Roswell International Air Center

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For the military use of this facility prior to 1967, see Walker Air Force Base.
Roswell International Air Center
Roswell-19oct1997.jpg
IATA: ROWICAO: KROWFAA LID: ROW
Summary
Airport type Public company
Owner City of Roswell
Serves Roswell, New Mexico
Elevation AMSL 3,671 ft / 1,118.9 m
Coordinates 33°18′5.6″N 104°31′50″W / 33.301556°N 104.53056°W / 33.301556; -104.53056Coordinates: 33°18′5.6″N 104°31′50″W / 33.301556°N 104.53056°W / 33.301556; -104.53056
Website Official Website
Map
ROW is located in New Mexico
ROW
ROW
Location in New Mexico
Runways
Direction Length Surface
ft m
3/21 13,001 3,963 Asphalt/Concrete
17/35 9,999 3,048 Asphalt
Statistics (2007)
Aircraft operations 43,990
Based aircraft 46

Roswell International Air Center (RIAC) (IATA: ROWICAO: KROWFAA LID: ROW) (Roswell Industrial Air Center) is an airport seven miles (11 km) south of Roswell, in Chaves County, New Mexico.[1]

History[edit]

The airport was Roswell Army International Airfield during World War II, and Walker Air Force Base during the Cold War. When it closed it was the largest base of the United States Air Force Strategic Air Command. Roswell International Air Center was developed after the closure of Walker Air Force Base on June 30, 1967.

Walker AFB was named after General Kenneth Newton Walker, a native of Los Cerrillos, New Mexico. He was killed during a bombing mission over Rabaul, New Britain, Papua, New Guinea. on January 5, 1943. Though intercepted by enemy fighters, his group scored direct hits on nine Japanese ships. General Walker was last seen leaving the target area with one engine on fire and several fighters on his tail. For his actions, General Walker was awarded the Medal of Honor posthumously by President Franklin D. Roosevelt in 1943.

The base was renamed in his honor on January 13, 1948. Walker Hall, at Maxwell Air Force Base, Alabama, home of the College of Aerospace Doctrine Research and Education, is also named after the general.

In 1966 the Air Force announced that Walker AFB would close. This was during a round of base closings and consolidations as the Defense Department struggled to pay the expenses of the Vietnam War within the budgetary limits set by Congress.

It is also known for the Roswell UFO incident, an event that allegedly occurred on July 4, 1947. It is alleged that a "flying disk" crashed during a severe thunderstorm near RIAC at Corona, New Mexico.

The site was used for several years to launch stratospheric balloons for Air Force projects.

The airfield also serves as a storage facility for a number of retired Airbus A300-600R wide body jetliners formerly operated by American Airlines.[2]

On April 2, 2011, a new Gulfstream G650 crashed shortly after takeoff from the airport during a test flight that was being conducted by the manufacturer of this large, twin engine business jet, killing all four aboard.[3]

The airport was used by Felix Baumgartner to launch his record-breaking freefall jump from the stratosphere on October 14, 2012.[4]

Facilities[edit]

The airport covers 5,029 acres (2,035 ha) and has two paved runways:[1]

  • 3/21: 13,001 × 150 ft. (3,963 × 46 m) asphalt/concrete
  • 17/35: 9,999 × 100 ft. (3,048 × 30 m) asphalt

In 2013 the airport had 53,030 aircraft operations, average 145 per day: 17% general aviation, 71% military, 11% air taxi and <1% airline. 34 aircraft were then based at this airport: 76% single-engine, 15% multi-engine, and 8% jet.[1]

Below are annual total aircraft operations 2009–2013 from the FAA's Air Traffic Activity System. Average yearly increase was 5.11% over the last 5 years.[5]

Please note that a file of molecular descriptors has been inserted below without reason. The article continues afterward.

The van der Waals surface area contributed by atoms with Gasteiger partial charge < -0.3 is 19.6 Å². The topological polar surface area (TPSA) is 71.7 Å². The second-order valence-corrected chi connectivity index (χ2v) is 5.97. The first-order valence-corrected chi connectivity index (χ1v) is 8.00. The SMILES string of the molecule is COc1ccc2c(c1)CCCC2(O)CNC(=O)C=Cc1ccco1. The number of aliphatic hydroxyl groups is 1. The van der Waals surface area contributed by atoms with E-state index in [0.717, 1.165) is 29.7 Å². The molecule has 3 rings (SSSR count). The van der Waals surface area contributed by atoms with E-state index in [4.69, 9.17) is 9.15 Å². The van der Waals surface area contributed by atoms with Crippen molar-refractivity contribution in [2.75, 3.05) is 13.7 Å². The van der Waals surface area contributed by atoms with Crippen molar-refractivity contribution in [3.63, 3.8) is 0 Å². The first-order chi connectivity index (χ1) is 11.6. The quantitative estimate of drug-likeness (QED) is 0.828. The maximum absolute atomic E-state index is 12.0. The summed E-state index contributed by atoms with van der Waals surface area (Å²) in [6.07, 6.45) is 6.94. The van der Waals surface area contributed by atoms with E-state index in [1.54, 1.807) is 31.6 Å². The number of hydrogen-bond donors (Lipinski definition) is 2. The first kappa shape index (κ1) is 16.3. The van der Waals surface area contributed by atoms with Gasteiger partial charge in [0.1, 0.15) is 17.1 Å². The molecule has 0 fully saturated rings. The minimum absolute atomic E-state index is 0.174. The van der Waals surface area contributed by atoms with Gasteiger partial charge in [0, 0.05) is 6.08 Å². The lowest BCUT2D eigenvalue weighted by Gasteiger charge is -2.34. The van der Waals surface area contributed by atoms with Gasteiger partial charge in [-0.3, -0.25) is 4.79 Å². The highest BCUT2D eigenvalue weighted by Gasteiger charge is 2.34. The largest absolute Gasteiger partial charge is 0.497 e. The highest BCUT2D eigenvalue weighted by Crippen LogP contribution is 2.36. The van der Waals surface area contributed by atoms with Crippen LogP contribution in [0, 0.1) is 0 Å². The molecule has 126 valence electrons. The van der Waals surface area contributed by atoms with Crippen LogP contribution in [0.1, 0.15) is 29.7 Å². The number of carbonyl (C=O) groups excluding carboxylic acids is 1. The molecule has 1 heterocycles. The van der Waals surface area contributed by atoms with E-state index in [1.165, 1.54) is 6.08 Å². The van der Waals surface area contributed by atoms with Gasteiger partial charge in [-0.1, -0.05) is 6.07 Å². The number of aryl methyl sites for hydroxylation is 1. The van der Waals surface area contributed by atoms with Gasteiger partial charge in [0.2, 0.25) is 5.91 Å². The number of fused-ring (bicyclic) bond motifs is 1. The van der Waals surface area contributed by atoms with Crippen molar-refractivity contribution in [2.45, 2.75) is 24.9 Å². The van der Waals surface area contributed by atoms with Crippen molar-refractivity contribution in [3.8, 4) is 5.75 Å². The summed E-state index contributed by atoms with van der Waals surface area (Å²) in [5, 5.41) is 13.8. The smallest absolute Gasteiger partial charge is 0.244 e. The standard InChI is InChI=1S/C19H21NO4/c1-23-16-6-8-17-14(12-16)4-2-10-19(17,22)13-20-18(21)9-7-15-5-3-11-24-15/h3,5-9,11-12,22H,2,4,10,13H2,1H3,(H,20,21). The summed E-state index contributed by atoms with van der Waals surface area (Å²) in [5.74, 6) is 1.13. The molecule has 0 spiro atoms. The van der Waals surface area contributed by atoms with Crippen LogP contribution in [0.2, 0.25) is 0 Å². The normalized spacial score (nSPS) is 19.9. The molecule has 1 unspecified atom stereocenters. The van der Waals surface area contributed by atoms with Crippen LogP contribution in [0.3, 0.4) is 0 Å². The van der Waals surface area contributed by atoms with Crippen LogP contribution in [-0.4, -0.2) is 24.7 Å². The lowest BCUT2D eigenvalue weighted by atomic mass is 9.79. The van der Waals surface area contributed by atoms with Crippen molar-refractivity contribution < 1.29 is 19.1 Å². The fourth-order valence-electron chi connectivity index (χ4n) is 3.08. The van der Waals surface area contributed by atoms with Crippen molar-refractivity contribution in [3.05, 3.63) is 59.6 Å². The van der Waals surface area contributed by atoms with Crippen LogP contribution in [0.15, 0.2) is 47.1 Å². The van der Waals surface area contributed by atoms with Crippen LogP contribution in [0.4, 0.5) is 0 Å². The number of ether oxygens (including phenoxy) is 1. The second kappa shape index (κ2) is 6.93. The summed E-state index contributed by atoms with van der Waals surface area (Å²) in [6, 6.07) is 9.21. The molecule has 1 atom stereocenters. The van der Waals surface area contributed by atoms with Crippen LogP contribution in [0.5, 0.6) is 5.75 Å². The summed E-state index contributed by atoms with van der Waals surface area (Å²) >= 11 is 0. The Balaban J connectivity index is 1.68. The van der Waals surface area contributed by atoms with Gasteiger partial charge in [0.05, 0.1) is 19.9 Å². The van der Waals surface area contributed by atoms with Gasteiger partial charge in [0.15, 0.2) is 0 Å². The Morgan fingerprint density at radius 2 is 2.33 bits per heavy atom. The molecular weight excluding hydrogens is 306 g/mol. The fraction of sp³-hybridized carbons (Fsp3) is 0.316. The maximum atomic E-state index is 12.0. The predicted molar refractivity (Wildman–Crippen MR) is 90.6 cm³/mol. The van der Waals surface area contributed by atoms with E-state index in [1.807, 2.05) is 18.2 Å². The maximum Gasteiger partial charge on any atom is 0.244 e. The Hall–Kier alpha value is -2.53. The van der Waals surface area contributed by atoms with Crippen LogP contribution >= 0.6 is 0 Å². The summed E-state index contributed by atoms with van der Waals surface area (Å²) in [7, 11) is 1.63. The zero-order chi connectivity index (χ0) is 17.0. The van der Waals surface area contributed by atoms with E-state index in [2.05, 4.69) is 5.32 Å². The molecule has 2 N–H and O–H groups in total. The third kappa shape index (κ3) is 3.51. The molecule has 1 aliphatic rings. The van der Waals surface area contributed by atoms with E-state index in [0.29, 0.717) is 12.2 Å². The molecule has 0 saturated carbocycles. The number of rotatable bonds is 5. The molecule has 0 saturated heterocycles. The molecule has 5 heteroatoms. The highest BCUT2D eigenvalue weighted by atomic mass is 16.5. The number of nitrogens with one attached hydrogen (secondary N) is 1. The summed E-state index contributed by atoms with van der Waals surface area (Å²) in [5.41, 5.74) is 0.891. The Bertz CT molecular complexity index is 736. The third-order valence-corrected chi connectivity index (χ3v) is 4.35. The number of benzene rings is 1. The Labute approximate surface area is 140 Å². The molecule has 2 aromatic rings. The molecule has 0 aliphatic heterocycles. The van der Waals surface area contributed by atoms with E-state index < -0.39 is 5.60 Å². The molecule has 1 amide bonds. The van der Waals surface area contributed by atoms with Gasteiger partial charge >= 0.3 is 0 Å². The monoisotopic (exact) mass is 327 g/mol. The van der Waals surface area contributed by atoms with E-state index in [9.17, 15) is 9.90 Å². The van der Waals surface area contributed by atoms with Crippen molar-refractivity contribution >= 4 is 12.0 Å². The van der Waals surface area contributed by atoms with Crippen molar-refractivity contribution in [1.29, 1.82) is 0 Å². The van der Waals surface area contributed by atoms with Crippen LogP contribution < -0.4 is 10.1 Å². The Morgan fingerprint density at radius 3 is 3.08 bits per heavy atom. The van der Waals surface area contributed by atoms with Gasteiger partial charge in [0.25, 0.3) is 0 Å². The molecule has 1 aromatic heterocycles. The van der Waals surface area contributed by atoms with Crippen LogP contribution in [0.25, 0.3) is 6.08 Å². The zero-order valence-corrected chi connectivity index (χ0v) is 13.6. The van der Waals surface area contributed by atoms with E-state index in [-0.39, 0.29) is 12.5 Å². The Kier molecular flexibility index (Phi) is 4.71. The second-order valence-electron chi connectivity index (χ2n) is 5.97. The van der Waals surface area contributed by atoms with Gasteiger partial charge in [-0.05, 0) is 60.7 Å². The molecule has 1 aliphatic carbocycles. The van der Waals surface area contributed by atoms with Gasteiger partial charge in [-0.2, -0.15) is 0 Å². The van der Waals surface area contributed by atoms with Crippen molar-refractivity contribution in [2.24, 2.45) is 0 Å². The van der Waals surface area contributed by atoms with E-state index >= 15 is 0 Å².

Aircraft Operations: ROW 2009–2013[5]
Calendar Year Aircraft Operations  %
2009 48,726
2010 51,958 6.63%
2011 35,673 −31.34%
2012 34,671 −2.81%
2013 53,075 53.08%

Airline and destination[edit]

Airlines Destinations
American Eagle Dallas/Fort Worth

Historical airline service[edit]

Roswell's first commercial airport was located on the northwest corner of the city. The first air carrier to serve Roswell was Continental Airlines. In 1944, Continental was operating Lockheed Model 18 Lodestar twin prop aircraft on a daily round trip routing of Denver - Colorado Springs - Pueblo - Las Vegas, NM - Santa Fe - Albuquerque - Roswell - Hobbs - Midland/Odessa - Big Spring,TX - San Angelo - San Antonio.[6] By 1948, Continental was operating 21-seat Douglas DC-3 aircraft on a daily round trip routing of Denver - Colorado Springs - Pueblo - Las Vegas, NM - Santa Fe - Albuquerque - Roswell - Hobbs - Carlsbad - El Paso and also on a daily round trip routing of Albuquerque - Roswell - Hobbs - Lubbock - Wichita Falls - Lawton, OK - Oklahoma City - Tulsa.[7] Also in 1948, Pioneer Airlines was operating DC-3 flights with twice daily round trip service on a routing of El Paso - Las Cruces - Roswell - Clovis - Amarillo.[8] By 1951, Pioneer was no longer serving Roswell[9] and in 1955 Pioneer was acquired and merged into Continental which in turn would continue to serve Roswell with DC-3 aircraft until the early 1960s.[10] [11]

In 1963 Continental transferred all Roswell service over to Trans-Texas Airways (TTa) which in turn quickly upgraded its Roswell service with 50-seat Convair 600 turboprops. In 1968, the city closed their municipal airport and transferred airline operations to the former Walker Air Force Base. TTa again upgraded their service and in the summer of 1968 was operating 75-seat Douglas DC-9-10 jets on a routing of Santa Fe (SAF) - Albuquerque (ABQ) - Roswell (ROW) - Midland/Odessa (MAF) - Dallas Love Field (DAL) - Houston Hobby Airport (HOU) which was Roswell's first jet service.[12] TTa was then renamed Texas International Airlines which continued to serve Roswell with DC-9s and Convair 600s. According to the Official Airline Guide (OAG), in early 1976 Texas International was operating DC-9 jet service from the airport nonstop to Albuquerque (ABQ), El Paso (ELP) and Midland/Odessa (MAF) and was also flying direct, no change of plane DC-9 service to Dallas/Ft. Worth (DFW), Houston (IAH), Los Angeles (LAX), Beaumont, TX (BPT) and Lafayette, LA (LFT).[13] Beside DC-9 flights from Albuquerque, Dallas/Ft. Worth, Houston, Los Angeles, El Paso and Midland/Odessa, this same OAG also lists inbound DC-9 service to Roswell direct from Baton Rouge (BTR), Corpus Christi (CRP) and McAllen, TX (MFE) in addition to Convair 600 propjet service to and from Albuquerque (ABQ), Brownwood, TX (BWD), Carlsbad, NM (CNM), Dallas/Ft. Worth (DFW) and Hobbs, NM (HOB). By the spring of 1978, Texas International was only flying one route from Roswell with nonstop service twice a day to Albuquerque with one of these flights operating continuing, no change of plane DC-9 jet service to Dallas/Ft. Worth, Houston and Corpus Christi.[14] In October 1, 1979 Texas International transferred its Roswell service to Air Midwest, a commuter airline, and ceased serving the airport.